The Anthology currently offers about 600 pieces of music primarily from the Western art tradition, including works from antiquity through the early twentieth century. The same composers found in print anthologies are well represented here: there are enough pieces by Beethoven, Chopin, Handel, Josquin, Monteverdi, Mozart, Palestrina, and Schubert to satisfy any traditionalist. The Anthology also includes works for those wanting to broaden their students’ worldview, such as works by Wizlâv IV, Luis de Narváez, William Billings, John Field, Clara Schumann, Ruth Crawford, W. C. Handy, Krzysztof Penderecki, and Bessie Smith, and Anthology editor James Zychowicz is taking suggestions for and planning to include other works by marginalized composers as the Anthology continues to expand. Most, but not all, of the music is newly engraved for the Anthology and is clear and easy to read, and all transposing instruments’ lines are notated at concert pitch. However, the Anthology does not always provide sources for editions or the year in which pieces were completed, information that would be useful to include.

In addition to this collection of music, the Anthology also includes just over one hundred “textbook articles” and “textbook commentaries.” The articles are in-depth discussions of individual pieces, such as Allan Atlas’s article on Ralph Vaughan Williams’s Fantasia on a Theme by Thomas Tallis; concepts, like Richard Bass’s essay “Harmony and Key Relationships in Romantic Music;” and composers, including Karen Cook on the Comtessa de Dia and K. Dawn Grapes on William Byrd. The articles generally run from about 12 to 35 pages and include links to sources, recordings, videos, and pieces available through IMSLP that are not yet included in the Anthology. Textbook commentaries are shorter (1–3 pages) introductions to a specific piece. The commentaries mostly accompany pieces from the medieval and Renaissance periods, and include images of manuscripts and diagrams that help explain the concepts and materials in the commentary. Most of these are by a team of authors including Emily Lawrence, Carolyn Bacon, and Catherine Nix and provide thorough introductions to the pieces they accompany.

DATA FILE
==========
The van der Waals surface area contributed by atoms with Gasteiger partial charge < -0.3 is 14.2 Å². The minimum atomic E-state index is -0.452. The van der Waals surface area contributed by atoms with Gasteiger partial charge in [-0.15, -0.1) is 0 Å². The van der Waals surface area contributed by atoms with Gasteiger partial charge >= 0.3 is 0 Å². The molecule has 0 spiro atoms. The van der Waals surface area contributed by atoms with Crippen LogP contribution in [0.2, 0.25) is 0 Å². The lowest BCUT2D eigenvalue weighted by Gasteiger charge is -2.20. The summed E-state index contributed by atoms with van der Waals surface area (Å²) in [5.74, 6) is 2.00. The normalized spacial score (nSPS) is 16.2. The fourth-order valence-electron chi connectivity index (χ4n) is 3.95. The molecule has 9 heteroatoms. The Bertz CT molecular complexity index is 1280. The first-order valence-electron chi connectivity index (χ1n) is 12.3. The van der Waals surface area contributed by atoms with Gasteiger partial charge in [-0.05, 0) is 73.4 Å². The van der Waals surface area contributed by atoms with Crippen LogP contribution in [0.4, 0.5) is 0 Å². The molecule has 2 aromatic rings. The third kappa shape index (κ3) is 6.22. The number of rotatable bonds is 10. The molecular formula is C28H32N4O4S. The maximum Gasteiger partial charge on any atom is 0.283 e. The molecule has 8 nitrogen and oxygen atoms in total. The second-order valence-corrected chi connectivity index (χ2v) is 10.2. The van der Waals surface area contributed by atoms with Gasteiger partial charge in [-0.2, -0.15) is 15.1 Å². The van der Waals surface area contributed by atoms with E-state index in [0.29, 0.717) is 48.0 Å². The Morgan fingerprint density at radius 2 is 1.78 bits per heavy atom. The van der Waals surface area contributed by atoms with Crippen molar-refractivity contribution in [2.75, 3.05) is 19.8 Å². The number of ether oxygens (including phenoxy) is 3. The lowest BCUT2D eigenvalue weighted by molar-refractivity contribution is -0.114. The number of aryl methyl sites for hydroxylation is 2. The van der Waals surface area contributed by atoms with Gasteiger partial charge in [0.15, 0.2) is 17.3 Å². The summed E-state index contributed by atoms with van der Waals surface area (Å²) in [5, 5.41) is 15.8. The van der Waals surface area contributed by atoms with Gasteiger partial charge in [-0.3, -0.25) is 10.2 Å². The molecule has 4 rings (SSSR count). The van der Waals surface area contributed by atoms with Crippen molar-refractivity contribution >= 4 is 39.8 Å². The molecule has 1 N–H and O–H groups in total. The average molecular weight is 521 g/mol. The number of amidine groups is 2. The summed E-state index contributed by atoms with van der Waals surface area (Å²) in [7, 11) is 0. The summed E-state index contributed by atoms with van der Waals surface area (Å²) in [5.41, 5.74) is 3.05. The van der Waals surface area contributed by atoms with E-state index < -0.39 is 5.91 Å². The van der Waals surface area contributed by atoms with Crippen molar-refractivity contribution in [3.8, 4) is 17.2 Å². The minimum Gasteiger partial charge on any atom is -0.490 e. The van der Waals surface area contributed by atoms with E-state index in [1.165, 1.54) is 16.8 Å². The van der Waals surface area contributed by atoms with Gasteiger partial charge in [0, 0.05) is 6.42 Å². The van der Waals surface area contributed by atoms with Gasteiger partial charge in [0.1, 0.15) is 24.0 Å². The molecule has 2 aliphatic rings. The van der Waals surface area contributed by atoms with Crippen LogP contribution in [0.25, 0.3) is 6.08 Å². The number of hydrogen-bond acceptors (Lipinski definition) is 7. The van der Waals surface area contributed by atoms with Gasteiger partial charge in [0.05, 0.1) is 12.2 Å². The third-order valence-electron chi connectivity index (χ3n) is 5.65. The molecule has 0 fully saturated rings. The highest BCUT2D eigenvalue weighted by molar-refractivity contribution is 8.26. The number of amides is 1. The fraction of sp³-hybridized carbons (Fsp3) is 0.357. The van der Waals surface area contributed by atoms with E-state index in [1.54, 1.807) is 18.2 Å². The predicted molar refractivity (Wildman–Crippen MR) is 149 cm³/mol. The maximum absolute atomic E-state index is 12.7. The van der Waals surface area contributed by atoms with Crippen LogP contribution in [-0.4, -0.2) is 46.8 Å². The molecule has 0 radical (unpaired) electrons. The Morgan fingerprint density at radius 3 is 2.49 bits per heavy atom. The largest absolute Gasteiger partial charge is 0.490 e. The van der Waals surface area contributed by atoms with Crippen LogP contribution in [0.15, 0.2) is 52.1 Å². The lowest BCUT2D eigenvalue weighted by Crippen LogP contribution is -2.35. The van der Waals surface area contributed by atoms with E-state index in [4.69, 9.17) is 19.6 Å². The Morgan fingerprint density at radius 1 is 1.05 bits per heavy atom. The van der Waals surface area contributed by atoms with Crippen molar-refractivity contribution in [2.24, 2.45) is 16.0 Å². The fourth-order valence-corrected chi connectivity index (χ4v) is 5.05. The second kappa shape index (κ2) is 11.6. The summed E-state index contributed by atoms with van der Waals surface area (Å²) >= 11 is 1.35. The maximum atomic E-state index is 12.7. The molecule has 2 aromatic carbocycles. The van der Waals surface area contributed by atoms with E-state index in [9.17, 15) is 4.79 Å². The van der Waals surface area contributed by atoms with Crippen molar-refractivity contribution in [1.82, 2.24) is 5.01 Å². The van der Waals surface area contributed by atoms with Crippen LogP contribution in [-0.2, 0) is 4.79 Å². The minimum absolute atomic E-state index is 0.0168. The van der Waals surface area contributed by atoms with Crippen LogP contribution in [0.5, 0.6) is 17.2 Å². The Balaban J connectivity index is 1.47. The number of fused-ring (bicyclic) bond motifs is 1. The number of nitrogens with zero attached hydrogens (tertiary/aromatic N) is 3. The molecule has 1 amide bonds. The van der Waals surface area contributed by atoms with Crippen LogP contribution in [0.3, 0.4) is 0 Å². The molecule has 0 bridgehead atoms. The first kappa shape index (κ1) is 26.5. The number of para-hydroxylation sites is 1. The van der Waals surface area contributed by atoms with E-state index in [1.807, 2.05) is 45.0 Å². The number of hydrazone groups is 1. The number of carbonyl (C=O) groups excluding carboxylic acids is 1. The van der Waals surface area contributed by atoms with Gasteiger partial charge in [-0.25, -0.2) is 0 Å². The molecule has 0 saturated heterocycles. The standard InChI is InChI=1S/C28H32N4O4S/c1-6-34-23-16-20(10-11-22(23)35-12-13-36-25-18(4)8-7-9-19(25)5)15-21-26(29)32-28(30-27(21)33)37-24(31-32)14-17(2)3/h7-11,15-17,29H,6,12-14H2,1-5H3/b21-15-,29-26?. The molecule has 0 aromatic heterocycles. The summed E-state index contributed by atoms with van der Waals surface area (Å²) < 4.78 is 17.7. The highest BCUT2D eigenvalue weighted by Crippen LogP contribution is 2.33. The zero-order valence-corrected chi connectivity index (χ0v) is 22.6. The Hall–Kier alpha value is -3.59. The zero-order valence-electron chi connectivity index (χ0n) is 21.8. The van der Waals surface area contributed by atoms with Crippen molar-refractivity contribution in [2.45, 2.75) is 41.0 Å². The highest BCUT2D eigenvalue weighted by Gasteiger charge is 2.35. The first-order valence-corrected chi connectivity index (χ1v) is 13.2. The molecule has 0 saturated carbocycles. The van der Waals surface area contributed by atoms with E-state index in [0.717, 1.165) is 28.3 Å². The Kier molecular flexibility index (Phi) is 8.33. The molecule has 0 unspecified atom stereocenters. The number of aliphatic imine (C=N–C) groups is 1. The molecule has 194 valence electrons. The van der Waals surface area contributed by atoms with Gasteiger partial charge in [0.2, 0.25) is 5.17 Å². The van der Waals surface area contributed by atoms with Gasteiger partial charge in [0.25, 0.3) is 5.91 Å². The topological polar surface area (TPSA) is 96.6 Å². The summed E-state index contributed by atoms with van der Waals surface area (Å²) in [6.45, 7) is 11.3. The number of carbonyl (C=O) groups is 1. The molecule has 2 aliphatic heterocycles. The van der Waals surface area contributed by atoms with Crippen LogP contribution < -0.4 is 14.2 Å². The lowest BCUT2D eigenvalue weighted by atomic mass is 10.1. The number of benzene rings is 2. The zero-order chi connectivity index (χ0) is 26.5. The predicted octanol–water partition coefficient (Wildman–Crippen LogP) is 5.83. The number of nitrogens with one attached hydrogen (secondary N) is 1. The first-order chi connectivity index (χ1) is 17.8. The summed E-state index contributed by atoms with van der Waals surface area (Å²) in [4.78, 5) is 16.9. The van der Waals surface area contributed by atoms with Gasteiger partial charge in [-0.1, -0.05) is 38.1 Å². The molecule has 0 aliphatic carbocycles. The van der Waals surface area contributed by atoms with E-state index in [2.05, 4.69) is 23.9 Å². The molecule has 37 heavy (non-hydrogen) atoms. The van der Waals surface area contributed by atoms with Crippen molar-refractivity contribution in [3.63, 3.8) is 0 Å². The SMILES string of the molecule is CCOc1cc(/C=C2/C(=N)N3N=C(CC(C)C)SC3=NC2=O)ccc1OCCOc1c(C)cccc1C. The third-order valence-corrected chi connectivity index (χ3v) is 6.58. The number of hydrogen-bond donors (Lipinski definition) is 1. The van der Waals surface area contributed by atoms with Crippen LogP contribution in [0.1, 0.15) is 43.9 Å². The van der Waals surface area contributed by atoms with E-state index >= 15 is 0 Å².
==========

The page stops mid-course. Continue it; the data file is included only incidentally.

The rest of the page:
The Anthology’s weakness is its interface, which is clunky and difficult to read and use. I tested the site using several different operating systems and browsers. In each, the primary page loads in a window that uses only part of the screen with about a 9-point font (Figure 1). I could not find a way to expand this window or increase font size.

Figure 1. The Anthology’s landing page, shown in Google Chrome.

Fig 3

Clicking on an article leads to a new page in which the article appears in a small reading pane; enlarging the view within this pane to a comfortable reading size makes the page expand beyond the limits of the reading pane (Figure 2).

Figure 2. An article in the reading pane, shown in Google Chrome.

Fig 4

The same holds true when opening a piece of music: the size is small and the reading pane is limited (Figure 3). Pieces can be also opened in a split-screen format with the search tool.

Figure 3. Music in the reading pane, shown in Google Chrome (Ruth Crawford’s String Quartet, III).

Fig 5
Navigation also needs to be simplified. There appear to be redundant search functions and menus, which provide different results for the same search. One top-level search tool (Figure 4) offers multiple options for genre, key, tonality, et al., while the other (Figure 5) does not. It’s not clear how to access one over the other.

Figure 4. Multiple search options within the A-R Online Music Anthology.

Fig 1

Figure 5. Fewer search options.

Fig 2


In all, the Anthology is a solid resource for teaching and learning music history. As it expands, it will become even more valuable for users, especially if the user interface is redesigned to be more accessible and user-friendly and the navigation is streamlined. At some future point, too, the collection will need to include twenty-first century music and reconsider its use of labels such as “Baroque” and “Romantic,” as scholars develop new and more accurate terms.